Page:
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Highway cleanup put aside in tight budget times

Posted September 30, 2009

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— State budget cuts are also taking a toll on North Carolina highways in visible ways.

State road maintenance engineer Jennifer Brandenburg says budget cuts are forcing the Department of Transportation to reprioritize highway cleanup and landscaping projects.

Highway cleanup put aside in tight budget times Highway cleanup put aside in tight budget times

"We just don't have the staff to be able to pick up litter as much as we have in the past," she said.

Safety repairs, such as fixing guardrails and potholes, are a higher priority, she said.

That means drivers will likely see more trash and taller grass when they are out on the road.

"We want North Carolina to look good for our own motorists, as well as our visitors, but when we have these kind of (economic) conditions, we just aren't able to do that," Brandenburg said.

The DOT also relies on inmates to help keep highways clean, but the state recently cut the Department of Correction budget for litter pickup by 20 percent.

That makes volunteers who help pick up trash are even more crucial, Brandenburg said.

Right now, the state is in its second week of the annual fall litter sweep, when Adopt-a-Highway teams are encouraged to pitch in.

"It makes you want to go out there and pick it up yourself, but it's just so much," motorist Beverly McKinnie said.


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  • cary1969 Oct 1, 2009

    you see people throwing trash out of cars most everyday. not to mention the garbage trucks.

  • fudder Sep 30, 2009

    why arent the prisoners still picking up trash???

  • Leonardo Sep 30, 2009

    "how i wish that the NCDOT would just PAY the Girl/Boy Scouts, churches, whoever to clean it up. $200 per mile."

    Hrm...I don't know if I like the idea of having groups of preteens on the sides of highways. Seems somewhat unsafe to me. I guess you could argue that they've got to learn sometime that getting run over by a runaway tractor-trailer is bad. But I guess I'm just overprotective of my kids.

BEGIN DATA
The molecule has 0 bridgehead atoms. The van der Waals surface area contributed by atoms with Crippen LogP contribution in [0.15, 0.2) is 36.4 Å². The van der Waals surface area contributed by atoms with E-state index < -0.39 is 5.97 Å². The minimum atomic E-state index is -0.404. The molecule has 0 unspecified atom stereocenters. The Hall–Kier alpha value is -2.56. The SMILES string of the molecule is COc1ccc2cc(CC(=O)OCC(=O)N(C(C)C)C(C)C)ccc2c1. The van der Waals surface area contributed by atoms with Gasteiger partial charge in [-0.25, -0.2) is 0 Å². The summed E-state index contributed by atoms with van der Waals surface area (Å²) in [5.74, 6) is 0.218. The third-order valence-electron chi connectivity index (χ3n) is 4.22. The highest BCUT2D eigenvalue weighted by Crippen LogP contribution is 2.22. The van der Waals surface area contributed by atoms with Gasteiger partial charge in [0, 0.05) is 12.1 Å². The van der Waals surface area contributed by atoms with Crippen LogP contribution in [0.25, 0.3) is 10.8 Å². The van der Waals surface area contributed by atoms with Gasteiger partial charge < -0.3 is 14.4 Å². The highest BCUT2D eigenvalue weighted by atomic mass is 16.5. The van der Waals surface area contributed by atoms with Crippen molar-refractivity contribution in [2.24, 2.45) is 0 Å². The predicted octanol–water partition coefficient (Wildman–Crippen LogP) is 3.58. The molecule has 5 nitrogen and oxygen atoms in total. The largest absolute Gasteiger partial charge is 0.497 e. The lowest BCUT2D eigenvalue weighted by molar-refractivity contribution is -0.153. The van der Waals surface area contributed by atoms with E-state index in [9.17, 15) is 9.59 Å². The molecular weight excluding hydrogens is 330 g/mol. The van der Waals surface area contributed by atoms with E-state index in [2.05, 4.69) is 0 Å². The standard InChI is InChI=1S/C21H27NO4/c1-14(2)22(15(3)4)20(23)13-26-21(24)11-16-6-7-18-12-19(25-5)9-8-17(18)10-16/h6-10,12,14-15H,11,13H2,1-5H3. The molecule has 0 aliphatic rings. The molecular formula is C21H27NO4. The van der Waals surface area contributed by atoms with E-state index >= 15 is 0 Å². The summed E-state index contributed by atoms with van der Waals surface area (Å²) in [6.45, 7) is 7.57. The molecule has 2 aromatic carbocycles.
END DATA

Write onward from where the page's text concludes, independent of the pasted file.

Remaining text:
• Leonardo Sep 30, 2009

    pbjbeach - I wish I knew whether or not that's true. Government is inherently inefficient, but private companies try to fleece as much money from taxpayers as they can. Which is worse? I'd like to see some unbiased independent studies done on it, but unbiased studies are hard to come by.

  • turkeydance Sep 30, 2009

    in 1997, Durham County attempted to "privitize" litter pickup.
    the lowest bid was $406 per mile. concerning using prison labor:
    it's even more expensive. four guards, bus and driver, off site
    food, port-a-john rental, etc. how i wish that the NCDOT would
    just PAY the Girl/Boy Scouts, churches, whoever to clean it up.
    $200 per mile. the State would save money, and have thousands
    of organizations standing in line to clean up the trash.

  • pbjbeach Sep 30, 2009

    If the state department of transportation would quit outsourcing everything to private contractors in the first place an paying these contractors hughes contracts for this kinds of work an revert back to using their own personnel that are already on their payrolls the trash collections an the potholes an the guradrail fixes could be accomplished at a whole lot cheaper rate than contracting these services out to start with.As the grass mowing an the height of the grass before mowing takes place it has for a long time now appered to me that the grass is reaching the height of nearly should high on the average height grown adult prior to mowing actually taking place on a lot of highways down east even on the wonderful us-64 leading to the northern beaches an on us158 heading to elizibeth through the dismissal swamp areas on the shoulders front slope an back slopes an across the entire ncdot state r/w. it was done a whole lot better an more effeciently when the state maintenance department

  • melhanpow Sep 30, 2009

    Inmates no longer pick up trash? I forgot they have rights too.

  • Leonardo Sep 30, 2009

    The tall grass hides the trash anyway.